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Coal Research and Development: to Support National Energy Policy TABLE 7.2 Summary of Federal Agency Support for Coal-Related Research and Technology Development in 2005     Coal Mining and Processing         Resource and Reserve Assessment Productivity and Resource Optimization Safety and Health Environment and Reclamation Transport and Transmission Coal Utilization and CCS Total (dollars) Department of Energy               Energy Information Administration 15,000           15,000 Energy Efficiency and Renewable Energy   734,000a 110,000       844,000 Office of Fossil Energy           442,204,000 442,204,000 Office of Electricity Delivery and Energy Reliability         48,470,000b   48,470,000 Environmental Protection Agency               Office of Research and Development       9,200,000c     9,200,000 Mine Safety and Health Administration     1,274,000c       1,274,000 National Institute for Occupational Safety and Health     23,006,000       23,006,000 National Science Foundation 36,000 594,000 8,000 124,000 260,000 1,807,000 2,829,000 Office of Surface Mining Reclamation and Enforcement               U.S. Geological Survey 9,700,000d           9,700,000 Total 9,751,000 1,328,000 24,398,000 9,924,000 48,730,000 444,011,000 538,142,000 NOTE: Numbers are rounded to nearest thousand. aOf the coal-related projects undertaken during the 8-year history of the Mining Industry of the Future program (1999-2006), 87% addressed mining and processing issues and 13% addressed safety and health issues. The funding for 2005 was distributed according to this ratio. bThis figure is derived by allocating 53% of OE’s R&D appropriation to coal-related activities; 53% of national electricity generation is supplied by coal-fired power plants. c2006 data. dThis number represents what was requested by the agency, rather than the actual dollars spent on coal-related research projects.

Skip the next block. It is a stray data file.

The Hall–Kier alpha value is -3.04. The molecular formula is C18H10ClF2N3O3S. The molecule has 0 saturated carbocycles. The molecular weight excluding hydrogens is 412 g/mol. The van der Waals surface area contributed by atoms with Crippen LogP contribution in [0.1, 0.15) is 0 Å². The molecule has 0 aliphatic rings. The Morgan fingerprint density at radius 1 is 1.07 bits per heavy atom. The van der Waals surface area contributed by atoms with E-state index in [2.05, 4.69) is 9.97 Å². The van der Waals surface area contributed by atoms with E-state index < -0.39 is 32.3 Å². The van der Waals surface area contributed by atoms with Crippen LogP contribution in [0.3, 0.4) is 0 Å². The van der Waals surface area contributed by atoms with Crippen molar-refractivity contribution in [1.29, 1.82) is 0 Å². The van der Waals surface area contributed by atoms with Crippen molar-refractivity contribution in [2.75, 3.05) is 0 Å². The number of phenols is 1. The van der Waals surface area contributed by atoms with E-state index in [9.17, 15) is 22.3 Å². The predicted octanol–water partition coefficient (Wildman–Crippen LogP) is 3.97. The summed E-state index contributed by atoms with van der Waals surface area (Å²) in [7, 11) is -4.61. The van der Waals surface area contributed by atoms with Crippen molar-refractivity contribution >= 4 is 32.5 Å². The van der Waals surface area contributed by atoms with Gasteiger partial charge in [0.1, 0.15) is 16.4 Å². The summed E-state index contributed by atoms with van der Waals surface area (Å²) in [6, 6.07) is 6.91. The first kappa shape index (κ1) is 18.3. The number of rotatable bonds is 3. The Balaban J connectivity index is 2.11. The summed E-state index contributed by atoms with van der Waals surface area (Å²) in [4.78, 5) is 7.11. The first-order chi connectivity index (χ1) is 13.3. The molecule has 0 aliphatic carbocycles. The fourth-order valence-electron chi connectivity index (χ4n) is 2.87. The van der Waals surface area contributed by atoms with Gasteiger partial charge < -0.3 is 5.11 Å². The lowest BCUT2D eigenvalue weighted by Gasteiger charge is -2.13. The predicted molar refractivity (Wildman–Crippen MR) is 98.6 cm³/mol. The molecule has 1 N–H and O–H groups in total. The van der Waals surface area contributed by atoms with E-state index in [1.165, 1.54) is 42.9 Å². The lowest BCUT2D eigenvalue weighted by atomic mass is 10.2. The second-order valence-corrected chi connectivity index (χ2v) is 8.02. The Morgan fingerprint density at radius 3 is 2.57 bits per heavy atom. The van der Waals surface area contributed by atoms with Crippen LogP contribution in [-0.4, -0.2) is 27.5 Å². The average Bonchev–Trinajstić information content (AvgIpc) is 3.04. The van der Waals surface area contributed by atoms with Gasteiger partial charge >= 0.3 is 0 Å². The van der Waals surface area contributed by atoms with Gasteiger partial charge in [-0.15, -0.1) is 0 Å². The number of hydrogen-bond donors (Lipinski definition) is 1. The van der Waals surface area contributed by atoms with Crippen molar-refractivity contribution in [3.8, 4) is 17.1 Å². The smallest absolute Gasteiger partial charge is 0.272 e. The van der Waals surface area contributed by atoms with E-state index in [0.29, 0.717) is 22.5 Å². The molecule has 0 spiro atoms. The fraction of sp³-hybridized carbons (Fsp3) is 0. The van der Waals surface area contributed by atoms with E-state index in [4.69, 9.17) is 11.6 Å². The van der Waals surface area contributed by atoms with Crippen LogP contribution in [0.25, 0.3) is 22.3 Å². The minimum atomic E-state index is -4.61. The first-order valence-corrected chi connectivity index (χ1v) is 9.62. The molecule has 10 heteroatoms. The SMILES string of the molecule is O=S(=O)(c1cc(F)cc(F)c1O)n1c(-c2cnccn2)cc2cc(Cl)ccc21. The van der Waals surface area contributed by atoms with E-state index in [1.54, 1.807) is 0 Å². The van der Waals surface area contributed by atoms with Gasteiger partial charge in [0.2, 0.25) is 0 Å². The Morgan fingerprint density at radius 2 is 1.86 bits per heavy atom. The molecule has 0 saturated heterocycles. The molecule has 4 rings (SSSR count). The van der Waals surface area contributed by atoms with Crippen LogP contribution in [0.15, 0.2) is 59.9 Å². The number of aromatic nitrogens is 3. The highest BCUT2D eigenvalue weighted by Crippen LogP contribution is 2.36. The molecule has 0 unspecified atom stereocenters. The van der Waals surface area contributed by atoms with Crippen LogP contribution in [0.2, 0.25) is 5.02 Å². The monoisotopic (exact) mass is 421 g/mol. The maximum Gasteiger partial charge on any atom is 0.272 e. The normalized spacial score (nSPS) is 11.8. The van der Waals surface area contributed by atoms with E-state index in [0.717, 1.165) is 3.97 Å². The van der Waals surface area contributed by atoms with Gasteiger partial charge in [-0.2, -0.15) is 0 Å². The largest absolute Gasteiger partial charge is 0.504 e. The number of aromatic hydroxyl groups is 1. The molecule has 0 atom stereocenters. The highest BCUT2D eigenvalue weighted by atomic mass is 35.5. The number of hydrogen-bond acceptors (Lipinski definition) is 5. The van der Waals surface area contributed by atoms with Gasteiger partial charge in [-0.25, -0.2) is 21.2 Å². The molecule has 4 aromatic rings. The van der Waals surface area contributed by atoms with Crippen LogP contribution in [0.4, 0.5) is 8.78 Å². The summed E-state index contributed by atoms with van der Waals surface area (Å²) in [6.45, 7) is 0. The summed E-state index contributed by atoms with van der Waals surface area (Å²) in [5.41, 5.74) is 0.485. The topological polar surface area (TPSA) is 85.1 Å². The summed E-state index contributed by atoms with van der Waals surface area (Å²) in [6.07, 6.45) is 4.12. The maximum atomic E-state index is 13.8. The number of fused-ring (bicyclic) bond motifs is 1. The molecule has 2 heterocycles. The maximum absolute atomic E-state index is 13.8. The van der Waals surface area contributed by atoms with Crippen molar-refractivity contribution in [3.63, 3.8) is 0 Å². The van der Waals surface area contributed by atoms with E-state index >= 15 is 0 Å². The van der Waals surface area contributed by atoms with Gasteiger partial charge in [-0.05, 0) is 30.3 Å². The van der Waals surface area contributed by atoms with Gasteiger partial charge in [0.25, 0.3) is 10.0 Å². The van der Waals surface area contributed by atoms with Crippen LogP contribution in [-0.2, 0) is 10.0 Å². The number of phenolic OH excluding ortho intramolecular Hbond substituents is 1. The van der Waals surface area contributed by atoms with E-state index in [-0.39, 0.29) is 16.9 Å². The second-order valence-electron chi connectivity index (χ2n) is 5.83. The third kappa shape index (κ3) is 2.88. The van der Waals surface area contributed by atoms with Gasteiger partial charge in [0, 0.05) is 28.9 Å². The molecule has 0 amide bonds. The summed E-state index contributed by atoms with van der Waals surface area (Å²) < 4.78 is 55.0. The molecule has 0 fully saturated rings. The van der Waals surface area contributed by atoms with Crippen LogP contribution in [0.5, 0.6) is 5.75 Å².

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Coal Research and Development: to Support National Energy Policy category. The basic research supported by the National Science Foundation (NSF) is a clear exception, providing relatively limited support that extends across all categories. The Department of Energy (DOE) supports more than 91 percent of all coal-related research and technology development, exceeding research support from all other agencies by a very wide margin (Figure 7.1). The distribution of R&D funding by category (Figure 7.2) shows that almost 92 percent of the federal agency funding is for downstream components of the coal fuel cycle, mostly coal utilization technology development and transmission research funded through DOE (Figure 7.1). Federal support for R&D activities related to all upstream aspects of the coal fuel cycle (i.e., mine worker safety and health, resource and reserve assessments, coal mining and processing, environmental protection and reclamation) accounted for less than 10 percent of the total federal investment in coal-related R&D. Federal funding in 2005 for individual components of upstream activities ranged from $24.4 million (4.5 percent) for mine worker safety and health R&D to $1.3 million (0.2 percent) for coal mining and processing R&D. Overall, federal government funding for regulatory and downstream components of the coal fuel cycle over the past decade has continued at a constant level or increased, while support for upstream R&D has decreased (Table 7.3; Appendix C). Since 1995, support for resource and reserve assessments (U.S. Geological Survey [USGS] and DOE-EIA) has declined by nearly 30 percent, and support for health and safety R&D (predominantly by the National Institute FIGURE 7.1 Distribution of funding in 2005 for coal research, technology development, and resource assessment by federal government agency or office.